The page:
This may be surprising, since the standard assumption by policymakers is that limiting local government limits local control prized by Nebraskans. In this case, though, most voters might feel the impact of the inheritance tax—whether on them personally or their sense of whether it’s right to impose—is more concerning than the funding it could supply to their county.
When concerns are raised about how repealing the inheritance tax might impact local property taxes, a segment of voters became somewhat less likely to support the change, but not enough to erase the majority held among each party affiliation supporting repeal.
Sixty-six percent of voters said the following description about inheritance taxes and property taxes made them more likely to support repeal, compared to 22% who said it made them less likely to support the change.
As a whole, 73% of voters were also more likely to support repealing the inheritance tax if Nebraska used a gradual approach to ending the tax over 5 years, which other states have used to phase out their own inheritance taxes. This position was favored by 81% of Republicans, 64% of Democrats, and 68% of independents.
Finally, we rechecked the original question about repealing the inheritance tax to measure how attitudes may have changed after voters were exposed to a number of arguments and aspects of the issue.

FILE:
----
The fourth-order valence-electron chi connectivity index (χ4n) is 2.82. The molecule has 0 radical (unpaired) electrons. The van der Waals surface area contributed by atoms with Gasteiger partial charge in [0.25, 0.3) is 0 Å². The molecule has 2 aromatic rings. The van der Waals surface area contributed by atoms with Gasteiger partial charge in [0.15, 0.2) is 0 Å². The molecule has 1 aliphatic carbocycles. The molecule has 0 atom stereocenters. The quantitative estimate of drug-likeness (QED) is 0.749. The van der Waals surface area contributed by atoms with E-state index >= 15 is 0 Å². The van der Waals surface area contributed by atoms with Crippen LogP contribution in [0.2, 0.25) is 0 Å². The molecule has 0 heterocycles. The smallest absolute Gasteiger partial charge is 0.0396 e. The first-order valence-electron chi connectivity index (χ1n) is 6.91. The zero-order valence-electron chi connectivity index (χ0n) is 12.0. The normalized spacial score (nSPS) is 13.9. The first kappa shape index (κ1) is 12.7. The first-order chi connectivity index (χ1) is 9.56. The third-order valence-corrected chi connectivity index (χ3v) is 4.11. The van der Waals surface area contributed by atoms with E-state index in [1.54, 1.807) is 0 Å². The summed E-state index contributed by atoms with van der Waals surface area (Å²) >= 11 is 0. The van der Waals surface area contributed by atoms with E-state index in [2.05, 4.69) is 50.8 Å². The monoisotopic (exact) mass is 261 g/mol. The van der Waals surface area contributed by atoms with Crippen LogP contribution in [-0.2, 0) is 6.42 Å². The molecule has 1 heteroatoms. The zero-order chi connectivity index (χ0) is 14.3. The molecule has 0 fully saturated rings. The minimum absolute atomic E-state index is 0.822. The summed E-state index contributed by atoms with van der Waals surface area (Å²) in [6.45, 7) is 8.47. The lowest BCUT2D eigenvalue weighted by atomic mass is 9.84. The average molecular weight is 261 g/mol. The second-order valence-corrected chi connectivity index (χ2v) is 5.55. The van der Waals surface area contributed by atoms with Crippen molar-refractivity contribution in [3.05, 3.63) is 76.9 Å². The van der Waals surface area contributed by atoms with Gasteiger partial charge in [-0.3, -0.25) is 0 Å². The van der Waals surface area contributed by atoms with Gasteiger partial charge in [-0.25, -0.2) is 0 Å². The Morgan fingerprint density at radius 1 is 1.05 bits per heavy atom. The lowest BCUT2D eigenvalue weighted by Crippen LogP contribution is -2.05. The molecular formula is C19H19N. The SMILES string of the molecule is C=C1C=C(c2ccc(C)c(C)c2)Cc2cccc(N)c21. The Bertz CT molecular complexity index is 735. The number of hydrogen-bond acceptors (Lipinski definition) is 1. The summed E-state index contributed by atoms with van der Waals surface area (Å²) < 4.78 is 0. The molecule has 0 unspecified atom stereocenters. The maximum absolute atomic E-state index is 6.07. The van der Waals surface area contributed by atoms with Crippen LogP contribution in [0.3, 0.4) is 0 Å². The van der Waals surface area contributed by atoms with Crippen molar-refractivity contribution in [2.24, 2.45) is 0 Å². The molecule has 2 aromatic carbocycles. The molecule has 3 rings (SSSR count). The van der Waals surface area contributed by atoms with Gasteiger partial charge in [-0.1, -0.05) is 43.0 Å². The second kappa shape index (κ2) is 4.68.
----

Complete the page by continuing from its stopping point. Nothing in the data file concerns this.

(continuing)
At the end of this survey, overall support for repealing the inheritance tax rose in every voter group, with an increase of 5 points, or 78% of voters, now favoring ending the tax. Opposition also shrank by 5 points.
After learning more about it, 53% percent of voters strongly supported repealing the inheritance tax, and another 25% somewhat supported the proposal. Fifteen percent of voters were opposed to repeal, 7% somewhat, and 8% strongly opposed. Seven percent were unsure.
In the final tally, repealing Nebraska’s county inheritance tax is supported by 86% of Republicans, 64% of Democrats, and 78% of independents.
These results suggest a strongly negative response to the idea of the inheritance tax on the part of most voters. That reaction only solidifies or even grows once the tax is explained and Nebraska’s position as an outlier is compared to other states.
For most voters, the question is not if Nebraska should have an inheritance tax, but when and how the state should get rid of it.
If repealing the inheritance tax was placed on the November ballot, this survey suggests the measure would have a very strong chance of passage. If the same measure proposed a 5-year gradual repeal of the tax, nearly three quarters of Nebraska voters would go into the polls feeling even better about it.
There may be lots of reasons lawmakers have avoided changes to the inheritance tax in the past, but going forward, voter sentiment shouldn’t be one of them. Lawmakers have a major opening to reach Nebraska voters in all parties by offering a vision that lays the inheritance tax to rest.
Learn more about Nebraska’s inheritance tax with these Platte Institute resources: